Last week Cobalt welcomed Eric Brinkman as its Chief Product Officer. With more than 15 years of experience in the technology space, Eric brings a unique combination of product development and cybersecurity expertise from roles such as Senior Director of Product at GitLab and Director of Strategy at Rackspace for its cybersecurity offerings.
In his first week, he has already begun meeting with Cobalters across all departments, connected with our Customer Advisory Board, and dived into multiple roadmap items — we're thrilled to have him on board!
To help us get to know him better, he shared his thoughts on a few questions.
What is the first thing you’d like to achieve in your role as CPO?
EB: There are so many things you want to do in any new job, but there are only so many hours in the day, so being clear about your top priorities is important to help you manage expectations of your peers, team, and manager. While still subject to change, I believe my top priorities will be to help define the 1-3 year product strategy, build relationships with the executive team, and fully round out the product team with any key hires we’ll need to make.
Having worked for more than 15 years in the tech world, you have extensive experience in the dev space. How do you plan to apply it to Cobalt?
EB: Developers are now leading the charge for many tool purchases and have significantly more influence in their organizations than they used to. The book "Accelerate" does a great job explaining why this is -- simply put, high performing dev teams drive better business outcomes for their organizations. So, where does Cobalt fit into this?
Most developers who have gone through the pentest process won’t hesitate to complain to you about everything that was wrong with it, from the interaction with the pentester, to the way results get delivered, and everything in between. Simply put, it’s a chore to get through so they can get back to building what they were working on. One of our opportunities is to make pentests lovable to developers. They shouldn’t be hard to initiate or action on. They should be seamlessly integrated into the developer’s workflow, and it should be clear exactly how and why vulnerabilities need to be fixed.
Along the way, I’d also like Cobalt to help with dev and security departments working better together, firmly putting the Sec into DevSecOps.
Why did you decide to join Cobalt?
EB: Two things…
- The people and culture. Throughout every conversation I had, whether it was with Cobalt's CEO, a peer, or a board member, it was clear that the values of the company were clearly lived out at all levels of the organization. The Cobalt team is authentic and full of humble learners that lead with grit. They aren’t just values in the handbook, they are actively lived out.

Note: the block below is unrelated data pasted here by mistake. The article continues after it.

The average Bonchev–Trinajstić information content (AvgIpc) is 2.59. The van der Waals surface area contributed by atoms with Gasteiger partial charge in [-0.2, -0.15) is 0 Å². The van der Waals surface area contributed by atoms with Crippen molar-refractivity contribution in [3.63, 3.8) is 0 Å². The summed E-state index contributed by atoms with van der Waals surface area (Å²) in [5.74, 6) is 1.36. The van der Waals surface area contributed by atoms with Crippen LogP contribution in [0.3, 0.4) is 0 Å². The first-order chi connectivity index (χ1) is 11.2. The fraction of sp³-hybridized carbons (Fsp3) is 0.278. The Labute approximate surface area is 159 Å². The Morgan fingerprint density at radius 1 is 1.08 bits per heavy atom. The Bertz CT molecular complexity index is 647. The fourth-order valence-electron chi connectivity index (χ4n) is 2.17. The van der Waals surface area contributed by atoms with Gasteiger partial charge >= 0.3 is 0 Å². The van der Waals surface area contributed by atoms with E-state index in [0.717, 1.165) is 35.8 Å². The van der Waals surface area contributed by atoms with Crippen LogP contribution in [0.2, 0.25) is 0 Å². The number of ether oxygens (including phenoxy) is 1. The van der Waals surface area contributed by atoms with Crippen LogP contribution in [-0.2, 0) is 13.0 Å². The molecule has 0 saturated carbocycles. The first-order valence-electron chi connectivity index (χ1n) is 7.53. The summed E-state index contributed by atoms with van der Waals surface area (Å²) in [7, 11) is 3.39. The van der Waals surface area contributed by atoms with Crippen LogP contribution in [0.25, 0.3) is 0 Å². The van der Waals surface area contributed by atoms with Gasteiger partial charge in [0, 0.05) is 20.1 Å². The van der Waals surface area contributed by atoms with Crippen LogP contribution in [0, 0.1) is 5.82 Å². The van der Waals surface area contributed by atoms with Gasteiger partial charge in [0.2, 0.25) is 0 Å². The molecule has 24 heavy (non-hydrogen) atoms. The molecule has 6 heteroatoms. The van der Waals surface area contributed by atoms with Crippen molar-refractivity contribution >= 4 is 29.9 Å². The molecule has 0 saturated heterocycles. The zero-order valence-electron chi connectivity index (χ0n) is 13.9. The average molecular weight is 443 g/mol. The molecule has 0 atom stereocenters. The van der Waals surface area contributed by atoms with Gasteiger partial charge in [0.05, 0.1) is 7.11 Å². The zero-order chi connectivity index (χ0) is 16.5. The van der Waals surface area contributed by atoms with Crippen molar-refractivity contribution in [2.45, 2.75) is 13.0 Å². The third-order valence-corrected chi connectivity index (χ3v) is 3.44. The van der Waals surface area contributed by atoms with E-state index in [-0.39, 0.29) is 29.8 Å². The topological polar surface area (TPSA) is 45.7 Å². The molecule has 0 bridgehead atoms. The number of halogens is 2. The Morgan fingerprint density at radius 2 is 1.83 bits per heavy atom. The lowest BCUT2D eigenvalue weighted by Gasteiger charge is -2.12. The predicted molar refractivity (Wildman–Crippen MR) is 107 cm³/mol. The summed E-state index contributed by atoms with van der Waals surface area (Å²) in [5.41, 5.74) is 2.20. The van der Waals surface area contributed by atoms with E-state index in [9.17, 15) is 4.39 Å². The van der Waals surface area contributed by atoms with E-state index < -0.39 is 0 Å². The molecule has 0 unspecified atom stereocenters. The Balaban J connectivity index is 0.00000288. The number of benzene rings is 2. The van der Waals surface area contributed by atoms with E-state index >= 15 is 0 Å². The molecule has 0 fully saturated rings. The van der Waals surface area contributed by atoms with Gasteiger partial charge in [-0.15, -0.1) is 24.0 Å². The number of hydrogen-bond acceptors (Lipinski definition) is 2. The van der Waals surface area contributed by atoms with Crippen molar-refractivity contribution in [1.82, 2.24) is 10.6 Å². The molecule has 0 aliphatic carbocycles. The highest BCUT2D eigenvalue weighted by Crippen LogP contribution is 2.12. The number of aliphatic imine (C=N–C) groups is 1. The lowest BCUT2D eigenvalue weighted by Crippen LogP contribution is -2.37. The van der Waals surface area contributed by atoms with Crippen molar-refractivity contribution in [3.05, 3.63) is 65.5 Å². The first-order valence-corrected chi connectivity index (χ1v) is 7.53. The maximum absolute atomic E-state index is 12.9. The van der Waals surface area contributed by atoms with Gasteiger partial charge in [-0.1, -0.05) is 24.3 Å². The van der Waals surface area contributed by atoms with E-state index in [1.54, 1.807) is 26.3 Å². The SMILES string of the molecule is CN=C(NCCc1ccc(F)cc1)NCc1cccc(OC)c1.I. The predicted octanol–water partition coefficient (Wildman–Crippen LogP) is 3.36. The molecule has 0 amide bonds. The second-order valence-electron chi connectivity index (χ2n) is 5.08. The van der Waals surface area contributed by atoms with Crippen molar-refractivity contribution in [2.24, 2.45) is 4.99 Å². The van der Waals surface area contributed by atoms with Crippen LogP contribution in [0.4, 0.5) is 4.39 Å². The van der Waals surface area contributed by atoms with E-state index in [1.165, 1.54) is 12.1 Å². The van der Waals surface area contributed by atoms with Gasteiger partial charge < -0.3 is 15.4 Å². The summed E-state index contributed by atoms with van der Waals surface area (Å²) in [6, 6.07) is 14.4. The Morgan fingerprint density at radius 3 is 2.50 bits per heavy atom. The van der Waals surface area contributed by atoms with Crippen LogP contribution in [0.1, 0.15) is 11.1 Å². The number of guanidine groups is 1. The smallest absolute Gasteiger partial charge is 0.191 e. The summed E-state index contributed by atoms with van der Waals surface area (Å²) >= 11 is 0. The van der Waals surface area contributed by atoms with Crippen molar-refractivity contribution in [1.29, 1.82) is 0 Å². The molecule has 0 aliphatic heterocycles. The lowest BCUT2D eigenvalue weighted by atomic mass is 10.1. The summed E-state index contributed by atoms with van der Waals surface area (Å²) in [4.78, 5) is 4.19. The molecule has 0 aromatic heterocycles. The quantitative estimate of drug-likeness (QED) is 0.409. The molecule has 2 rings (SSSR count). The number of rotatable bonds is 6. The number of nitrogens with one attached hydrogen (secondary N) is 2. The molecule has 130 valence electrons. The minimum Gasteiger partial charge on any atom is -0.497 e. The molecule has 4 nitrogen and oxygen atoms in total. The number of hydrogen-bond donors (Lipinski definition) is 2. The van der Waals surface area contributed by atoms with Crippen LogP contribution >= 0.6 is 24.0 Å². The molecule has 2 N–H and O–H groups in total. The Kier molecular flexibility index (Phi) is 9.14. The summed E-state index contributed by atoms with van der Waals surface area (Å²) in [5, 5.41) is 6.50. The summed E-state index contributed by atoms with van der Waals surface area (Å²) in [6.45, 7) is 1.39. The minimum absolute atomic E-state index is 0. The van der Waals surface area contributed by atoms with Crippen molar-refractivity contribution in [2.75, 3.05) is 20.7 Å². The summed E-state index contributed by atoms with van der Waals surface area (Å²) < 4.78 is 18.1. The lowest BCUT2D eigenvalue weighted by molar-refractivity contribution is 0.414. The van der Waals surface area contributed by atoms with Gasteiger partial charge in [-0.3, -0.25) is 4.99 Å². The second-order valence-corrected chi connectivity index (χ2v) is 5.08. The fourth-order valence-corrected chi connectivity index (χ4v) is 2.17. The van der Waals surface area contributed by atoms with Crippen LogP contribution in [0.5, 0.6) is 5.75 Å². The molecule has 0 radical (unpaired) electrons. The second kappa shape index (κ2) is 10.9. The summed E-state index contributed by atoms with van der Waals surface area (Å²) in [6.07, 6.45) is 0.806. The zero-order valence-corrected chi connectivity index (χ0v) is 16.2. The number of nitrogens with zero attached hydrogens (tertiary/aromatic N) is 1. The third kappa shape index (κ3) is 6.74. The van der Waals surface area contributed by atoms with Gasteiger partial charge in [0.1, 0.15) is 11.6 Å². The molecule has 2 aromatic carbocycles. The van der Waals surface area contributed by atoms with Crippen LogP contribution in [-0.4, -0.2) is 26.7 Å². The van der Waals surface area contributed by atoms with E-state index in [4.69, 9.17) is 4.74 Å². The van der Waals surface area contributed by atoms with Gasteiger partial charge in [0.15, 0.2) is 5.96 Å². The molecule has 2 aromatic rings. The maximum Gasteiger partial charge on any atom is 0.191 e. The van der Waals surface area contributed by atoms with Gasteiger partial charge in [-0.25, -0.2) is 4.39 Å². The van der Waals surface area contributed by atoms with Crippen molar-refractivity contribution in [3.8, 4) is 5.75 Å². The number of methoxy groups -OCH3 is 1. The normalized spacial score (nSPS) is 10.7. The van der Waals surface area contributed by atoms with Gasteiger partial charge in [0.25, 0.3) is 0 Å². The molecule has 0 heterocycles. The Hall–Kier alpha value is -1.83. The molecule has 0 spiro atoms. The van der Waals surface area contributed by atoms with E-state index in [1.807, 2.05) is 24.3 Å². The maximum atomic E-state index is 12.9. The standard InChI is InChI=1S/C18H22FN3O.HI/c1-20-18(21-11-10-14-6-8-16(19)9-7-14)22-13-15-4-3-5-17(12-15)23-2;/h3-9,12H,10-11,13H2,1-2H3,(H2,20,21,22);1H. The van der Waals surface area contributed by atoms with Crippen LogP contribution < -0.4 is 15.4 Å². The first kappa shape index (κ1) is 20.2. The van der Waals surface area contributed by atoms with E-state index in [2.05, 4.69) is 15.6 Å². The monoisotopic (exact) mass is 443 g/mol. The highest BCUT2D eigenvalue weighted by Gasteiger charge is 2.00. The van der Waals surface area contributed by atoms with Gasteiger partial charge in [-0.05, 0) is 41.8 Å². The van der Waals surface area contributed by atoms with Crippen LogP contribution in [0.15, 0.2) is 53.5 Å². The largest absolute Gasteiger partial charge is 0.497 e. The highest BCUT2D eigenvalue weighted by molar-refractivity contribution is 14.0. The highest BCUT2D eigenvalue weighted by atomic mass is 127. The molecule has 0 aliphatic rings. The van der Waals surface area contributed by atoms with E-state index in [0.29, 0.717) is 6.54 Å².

- Innovative disruption. Seeing what Cobalt has already done to disrupt the pentesting space has been remarkable and it’s going to be awesome seeing how far we’ll go in the next five years. Connecting antiquated workflows like pentesting to modern dev workflows has enormous potential and Cobalt can be the leader as this transition happens.
Which of the Cobalt values resonates the most with you?
EB: I love the Lead with Grit subvalue as it’s one that was taught to me by my parents and one that I’m attempting to instill into my kids. Things aren’t always going to break your way and how you respond to them is what defines your character. Grit connotes this feeling of getting dirty, rolling your sleeves up, taking ownership, and doing whatever it takes to get the job done. People that do this consistently will differentiate themselves. Leading with Grit to me means that I’ll be in the trenches every day with my team, even on those days when it’s hard and nothing seems to be going right.
In your GitLab ReadMe you said that you act as a “servant leader.” Can you tell us what that means to you?
EB: To me, servant leadership means doing everything in your power to make others around you better. It means going above and beyond for any team member, regardless of title, seniority, or experience. Servant leaders adapt themselves to their team, deeply understand their team’s needs and prioritize removing blockers. As a servant leader I strive to take all of the blame while pushing all the credit down to my team.
If you could have a superpower, which would you pick?
EB: Teleportation, hands down. After college I moved away from my immediate and extended family and I would love to see them more often. It would also help facilitate Cobalt meet ups. :)